Christine Hallquist, the transgender Democrat running for governor in Vermont, said the racist vitriol that pushed the only black woman in Vermont’s House of Representatives to leave office was one of the things that persuaded her to run for governor.
“Nov. 9, 2016 changed everything for me, and in 2017 I was in denial again because I said, ‘Oh, Vermont’s a loving state, we’ll be protected from this,’ but we started to see white supremacist activity in late 2017. We hadn’t see that since the early ’80s,” Hallquist told BuzzFeed News’ Profile host Audie Cornish.
Hallquist, the first openly transgender candidate to win the nomination for governor for a major party, said that campaigning as a transgender woman hasn’t been an issue in a Vermont, but the state’s record on racial issues, highlighted by state Rep. Kiah Morris’s decision to leave office, is what’s actually alarming, she said, and she plans on focusing on racial justice issues in the state if she’s elected.
“I think of Kiah Morris; what really surprises me is the underbelly of racial justice issues that exist in Vermont. I think for Vermonters, that’s always been there, but it’s risen its ugly head for all of us to see now,” Hallquist said.
Morris’s decision to step down from her seat in September comes at a time when the Democratic Party and progressives have seen an increasing number of women and people of color step forward to run for office themselves, and as those candidates increasingly face racist attack ads in their elections.
Hallquist, on the other hand, says that the party should lean into identity politics in the wake of the confirmation hearings for Supreme Court Justice Brett Kavanaugh, because women are upset about what happened. “I think what we’re seeing is a bunch of old, white men looking at the world through their lenses and putting politics above people.”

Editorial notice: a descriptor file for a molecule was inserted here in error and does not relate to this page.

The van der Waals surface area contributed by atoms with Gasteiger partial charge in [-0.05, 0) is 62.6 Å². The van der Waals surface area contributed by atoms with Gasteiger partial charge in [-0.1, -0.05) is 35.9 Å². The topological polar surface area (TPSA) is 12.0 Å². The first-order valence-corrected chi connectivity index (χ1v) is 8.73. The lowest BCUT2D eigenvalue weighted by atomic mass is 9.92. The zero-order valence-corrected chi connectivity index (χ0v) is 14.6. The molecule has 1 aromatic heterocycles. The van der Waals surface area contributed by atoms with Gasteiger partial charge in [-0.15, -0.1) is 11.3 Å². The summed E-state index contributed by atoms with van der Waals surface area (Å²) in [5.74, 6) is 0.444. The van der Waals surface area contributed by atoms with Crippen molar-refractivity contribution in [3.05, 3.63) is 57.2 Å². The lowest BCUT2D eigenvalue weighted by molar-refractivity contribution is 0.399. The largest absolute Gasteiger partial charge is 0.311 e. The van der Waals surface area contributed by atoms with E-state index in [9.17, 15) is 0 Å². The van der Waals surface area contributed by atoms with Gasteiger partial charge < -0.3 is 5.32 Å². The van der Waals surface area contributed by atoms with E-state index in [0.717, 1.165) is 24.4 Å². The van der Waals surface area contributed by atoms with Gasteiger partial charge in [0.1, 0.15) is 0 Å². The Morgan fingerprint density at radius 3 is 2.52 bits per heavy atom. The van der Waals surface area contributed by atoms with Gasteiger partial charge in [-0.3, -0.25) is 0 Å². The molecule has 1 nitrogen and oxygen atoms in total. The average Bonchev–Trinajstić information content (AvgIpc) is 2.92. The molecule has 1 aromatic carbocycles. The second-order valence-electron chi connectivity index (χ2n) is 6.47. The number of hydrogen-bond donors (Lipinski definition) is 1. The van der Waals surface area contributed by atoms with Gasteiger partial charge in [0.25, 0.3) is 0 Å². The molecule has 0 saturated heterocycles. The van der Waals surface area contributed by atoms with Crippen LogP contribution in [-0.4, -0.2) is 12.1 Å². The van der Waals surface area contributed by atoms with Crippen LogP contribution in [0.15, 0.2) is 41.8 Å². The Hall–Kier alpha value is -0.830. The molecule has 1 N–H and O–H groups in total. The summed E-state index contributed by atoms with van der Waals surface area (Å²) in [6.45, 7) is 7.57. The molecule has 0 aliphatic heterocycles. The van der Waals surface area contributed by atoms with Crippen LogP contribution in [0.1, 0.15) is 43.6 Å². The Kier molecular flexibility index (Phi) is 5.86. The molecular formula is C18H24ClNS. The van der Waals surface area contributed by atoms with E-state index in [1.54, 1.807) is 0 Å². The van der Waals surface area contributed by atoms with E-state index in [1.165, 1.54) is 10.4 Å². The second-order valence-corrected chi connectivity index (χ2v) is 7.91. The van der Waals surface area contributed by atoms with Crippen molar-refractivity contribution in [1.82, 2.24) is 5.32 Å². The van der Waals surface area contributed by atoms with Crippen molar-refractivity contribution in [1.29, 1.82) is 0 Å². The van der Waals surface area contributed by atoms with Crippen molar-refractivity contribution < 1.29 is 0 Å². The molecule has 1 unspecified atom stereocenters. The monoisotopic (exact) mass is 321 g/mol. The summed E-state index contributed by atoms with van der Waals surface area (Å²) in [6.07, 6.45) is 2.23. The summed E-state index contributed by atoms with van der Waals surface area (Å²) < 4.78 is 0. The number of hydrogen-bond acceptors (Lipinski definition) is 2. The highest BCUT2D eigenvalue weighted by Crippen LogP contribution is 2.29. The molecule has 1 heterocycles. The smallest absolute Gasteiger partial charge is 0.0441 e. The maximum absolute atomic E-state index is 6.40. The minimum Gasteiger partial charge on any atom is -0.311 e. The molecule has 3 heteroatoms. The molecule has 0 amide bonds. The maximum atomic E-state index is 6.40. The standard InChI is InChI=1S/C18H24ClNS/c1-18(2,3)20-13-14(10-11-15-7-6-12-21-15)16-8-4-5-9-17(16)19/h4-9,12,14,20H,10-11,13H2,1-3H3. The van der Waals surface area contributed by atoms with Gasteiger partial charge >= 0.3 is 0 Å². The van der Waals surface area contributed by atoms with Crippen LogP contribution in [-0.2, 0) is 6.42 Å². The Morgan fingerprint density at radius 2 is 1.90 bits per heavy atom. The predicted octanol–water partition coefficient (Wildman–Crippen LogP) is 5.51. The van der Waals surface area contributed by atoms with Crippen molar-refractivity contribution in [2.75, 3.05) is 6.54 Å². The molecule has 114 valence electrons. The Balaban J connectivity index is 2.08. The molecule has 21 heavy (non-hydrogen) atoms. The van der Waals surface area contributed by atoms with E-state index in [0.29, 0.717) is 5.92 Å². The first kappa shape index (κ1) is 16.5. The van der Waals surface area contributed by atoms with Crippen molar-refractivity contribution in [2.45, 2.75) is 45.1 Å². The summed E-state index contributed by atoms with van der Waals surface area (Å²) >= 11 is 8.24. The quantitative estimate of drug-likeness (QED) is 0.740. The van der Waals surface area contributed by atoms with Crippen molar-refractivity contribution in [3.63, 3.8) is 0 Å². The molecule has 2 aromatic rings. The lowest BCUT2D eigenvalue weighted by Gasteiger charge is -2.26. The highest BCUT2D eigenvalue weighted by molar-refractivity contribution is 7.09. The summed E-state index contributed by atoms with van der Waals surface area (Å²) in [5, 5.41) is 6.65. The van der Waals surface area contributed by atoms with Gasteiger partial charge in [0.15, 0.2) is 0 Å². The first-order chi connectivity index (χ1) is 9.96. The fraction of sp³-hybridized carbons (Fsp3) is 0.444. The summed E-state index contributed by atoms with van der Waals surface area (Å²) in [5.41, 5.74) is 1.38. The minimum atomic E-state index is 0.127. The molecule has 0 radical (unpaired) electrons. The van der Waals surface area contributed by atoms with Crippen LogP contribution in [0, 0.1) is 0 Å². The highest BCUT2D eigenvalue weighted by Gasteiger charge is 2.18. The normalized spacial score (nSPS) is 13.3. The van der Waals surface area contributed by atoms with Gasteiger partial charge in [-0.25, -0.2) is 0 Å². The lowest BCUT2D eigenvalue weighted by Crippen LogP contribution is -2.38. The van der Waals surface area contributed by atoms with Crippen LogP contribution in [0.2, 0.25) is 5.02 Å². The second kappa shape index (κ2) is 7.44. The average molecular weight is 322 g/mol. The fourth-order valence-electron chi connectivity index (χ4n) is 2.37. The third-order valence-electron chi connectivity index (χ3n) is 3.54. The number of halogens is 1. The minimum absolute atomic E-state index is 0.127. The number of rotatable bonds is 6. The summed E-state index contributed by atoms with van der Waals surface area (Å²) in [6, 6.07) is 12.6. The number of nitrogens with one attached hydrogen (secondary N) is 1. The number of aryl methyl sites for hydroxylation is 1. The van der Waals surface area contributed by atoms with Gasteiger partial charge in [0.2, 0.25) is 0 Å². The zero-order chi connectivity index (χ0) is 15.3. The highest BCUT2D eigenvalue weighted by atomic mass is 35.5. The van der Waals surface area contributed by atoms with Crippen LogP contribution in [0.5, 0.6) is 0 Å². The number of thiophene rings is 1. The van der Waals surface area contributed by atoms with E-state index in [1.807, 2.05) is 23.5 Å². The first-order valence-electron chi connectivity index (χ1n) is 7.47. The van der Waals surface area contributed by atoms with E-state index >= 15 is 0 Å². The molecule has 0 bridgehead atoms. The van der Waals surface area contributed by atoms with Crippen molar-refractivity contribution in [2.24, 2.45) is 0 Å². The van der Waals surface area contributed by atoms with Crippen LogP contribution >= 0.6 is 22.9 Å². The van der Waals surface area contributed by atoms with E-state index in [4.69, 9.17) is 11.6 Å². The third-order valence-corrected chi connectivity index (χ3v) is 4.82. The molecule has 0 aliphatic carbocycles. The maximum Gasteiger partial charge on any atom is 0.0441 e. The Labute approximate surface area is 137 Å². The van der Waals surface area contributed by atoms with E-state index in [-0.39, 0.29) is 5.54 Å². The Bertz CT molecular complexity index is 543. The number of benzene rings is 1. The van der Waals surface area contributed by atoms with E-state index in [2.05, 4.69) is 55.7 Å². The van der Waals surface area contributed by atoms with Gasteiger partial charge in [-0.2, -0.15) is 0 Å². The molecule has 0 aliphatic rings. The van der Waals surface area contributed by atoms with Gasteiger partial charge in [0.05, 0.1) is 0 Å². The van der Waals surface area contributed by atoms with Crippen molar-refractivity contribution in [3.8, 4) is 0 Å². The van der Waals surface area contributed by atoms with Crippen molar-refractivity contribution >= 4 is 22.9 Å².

“I will tell ya, based on what’s happened this week, we should use identity politics,” Hallquist said. “With what’s happening today, we all have to fight harder for what’s right and what is just — and you can call that identity politics, you can call it anything you want, but it’s the right thing to do.”
Hallquist said that her family was initially upset at her idea to run for governor. “We all went into this with open eyes; we knew the underbelly of bigotry and hatred in this country. We all knew I would get lots of vitriol and hate and we knew we would get death threats.”
“I said, ‘I can’t sit back and watch what’s happening.’ I saw the things that were happening the previous year under our current administration, and I said, ‘I can’t imagine me sitting here in 2020 and knowing that I didn’t do everything that I can, personally, to change the direction of our state and our country together,” Hallquist recalled.